Q&A | A Scholar’s Life in Buenos Aires

Kelsey Shipman in Uyuni, Bolivia on one of her weekend excursions from Buenos Aires.

The Tower Center talked with HCM Tower Scholar Kelsey Shipman about her experience studying abroad in Buenos Aires, Argentina. Shipman is a sophomore studying economics, public policy and foreign language. While in Buenos Aires she is interning with CIPPEC (Centro de Implementación de Políticas Públicas para la Equidad y el Crecimiento) and attending classes.

Describe your life in Buenos Aires, Argentina.

The past few months, I have been living with a host family in the Recoleta neighborhood of Buenos Aires, Argentina. We have breakfast and dinner together each weekday, which has given me ample opportunities to practice my Spanish. Many of our meals consist of beef, as beef is the most popular meat in the country. The unofficial national drink of Argentina is a type of tea called maté. Maté is prepared in a special gourd-like cup with a straw that filters out the leaves of the tea. The leaves of the tea are poured directly into the cup and sometimes sugar is added as well, although the traditional way of consuming the tea is without any sweetener added. Many people bring a thermos and a bag of maté with them to work to drink throughout the day, and it is very common to see maté drinkers hanging out in parks or other public areas.

On the weekends, I often attend cultural shows and festivals in the city, such as tango expositions and musical performances, while many other weekends I have traveled to other areas of the country and continent, ranging from locations such as Mendoza, Argentina to the Brazilian Amazon. These experiences have given me insight into what life is like not only in other regions of Argentina but in other regions of South America as well.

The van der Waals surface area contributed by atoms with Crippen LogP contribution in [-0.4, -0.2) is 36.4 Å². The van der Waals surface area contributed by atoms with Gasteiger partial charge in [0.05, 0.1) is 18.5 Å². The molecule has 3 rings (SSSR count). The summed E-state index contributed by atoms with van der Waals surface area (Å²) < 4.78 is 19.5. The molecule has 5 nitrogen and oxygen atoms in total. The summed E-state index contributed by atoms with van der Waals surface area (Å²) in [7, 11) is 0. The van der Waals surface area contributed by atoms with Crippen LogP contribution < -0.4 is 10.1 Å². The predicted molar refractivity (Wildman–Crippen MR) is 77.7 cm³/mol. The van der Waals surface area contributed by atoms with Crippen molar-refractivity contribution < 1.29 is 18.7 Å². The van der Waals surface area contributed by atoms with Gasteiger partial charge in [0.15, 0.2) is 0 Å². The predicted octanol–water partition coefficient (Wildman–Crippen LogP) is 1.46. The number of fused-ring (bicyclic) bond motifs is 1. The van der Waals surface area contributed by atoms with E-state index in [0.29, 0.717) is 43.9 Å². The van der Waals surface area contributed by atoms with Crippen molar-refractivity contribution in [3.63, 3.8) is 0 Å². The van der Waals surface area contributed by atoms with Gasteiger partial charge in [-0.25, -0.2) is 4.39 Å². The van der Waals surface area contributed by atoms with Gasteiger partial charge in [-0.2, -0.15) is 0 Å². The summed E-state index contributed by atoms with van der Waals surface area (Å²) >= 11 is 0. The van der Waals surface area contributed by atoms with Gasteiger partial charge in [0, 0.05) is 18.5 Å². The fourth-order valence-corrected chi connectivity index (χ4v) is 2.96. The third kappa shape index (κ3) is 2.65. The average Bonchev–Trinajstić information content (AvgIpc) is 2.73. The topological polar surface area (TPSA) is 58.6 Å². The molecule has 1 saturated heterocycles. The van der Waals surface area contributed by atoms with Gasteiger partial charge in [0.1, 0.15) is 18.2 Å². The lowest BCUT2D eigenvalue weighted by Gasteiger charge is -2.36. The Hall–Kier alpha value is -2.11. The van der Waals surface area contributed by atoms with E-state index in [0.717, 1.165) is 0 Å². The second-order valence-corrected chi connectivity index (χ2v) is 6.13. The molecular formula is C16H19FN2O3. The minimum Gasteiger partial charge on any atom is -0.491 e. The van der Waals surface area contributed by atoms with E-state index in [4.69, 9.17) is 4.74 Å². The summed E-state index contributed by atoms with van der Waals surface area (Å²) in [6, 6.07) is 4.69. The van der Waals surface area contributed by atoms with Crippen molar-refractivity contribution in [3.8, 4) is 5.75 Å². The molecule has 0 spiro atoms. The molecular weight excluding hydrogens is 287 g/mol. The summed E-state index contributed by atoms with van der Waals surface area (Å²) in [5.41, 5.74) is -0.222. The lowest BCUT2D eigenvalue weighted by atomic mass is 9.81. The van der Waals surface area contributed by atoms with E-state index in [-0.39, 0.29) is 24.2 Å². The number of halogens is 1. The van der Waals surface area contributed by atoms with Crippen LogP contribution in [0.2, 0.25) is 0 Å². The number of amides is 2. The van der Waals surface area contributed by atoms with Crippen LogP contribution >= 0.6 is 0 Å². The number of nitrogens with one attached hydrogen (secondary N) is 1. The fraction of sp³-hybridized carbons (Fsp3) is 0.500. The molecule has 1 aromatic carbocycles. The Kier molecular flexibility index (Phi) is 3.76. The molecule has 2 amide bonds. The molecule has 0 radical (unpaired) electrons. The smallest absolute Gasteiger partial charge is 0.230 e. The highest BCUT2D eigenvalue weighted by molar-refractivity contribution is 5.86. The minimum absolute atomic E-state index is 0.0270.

What was a typical day like for you?

Each morning, I walk to school along one of the main streets of Buenos Aires, Sante Fe. My classes are taught all in Spanish by local professors. I am taking courses in Argentina’s history, poetry, and literature, as well as Spanish language courses. The classroom setting is much more casual than at SMU, with a large component of the courses consisting of discussion between the professor and students. We also have no class on Friday, which gives me additional time to travel to other areas or to explore the city.

Outside of class, I spend 8-12 hours each week working at CIPPEC, a local public policy think tank. I have been specifically working in their Economic Development department on several projects related to the Argentine economy. The goal of the department is to support economic transparency, efficiency, and equity while promoting fiscal solvency and democratization of budget decisions. On a day-to-day basis I work with a small group of Argentines conducting research and translating documents. I have also prepared presentations regarding the research we have been doing in order to share our findings with the greater community. I have had the opportunity to read primary and secondary sources regarding the economic and political system of Argentina, which have greatly increased my understanding of the current state of the nation.

What is one lesson you took away from your time there?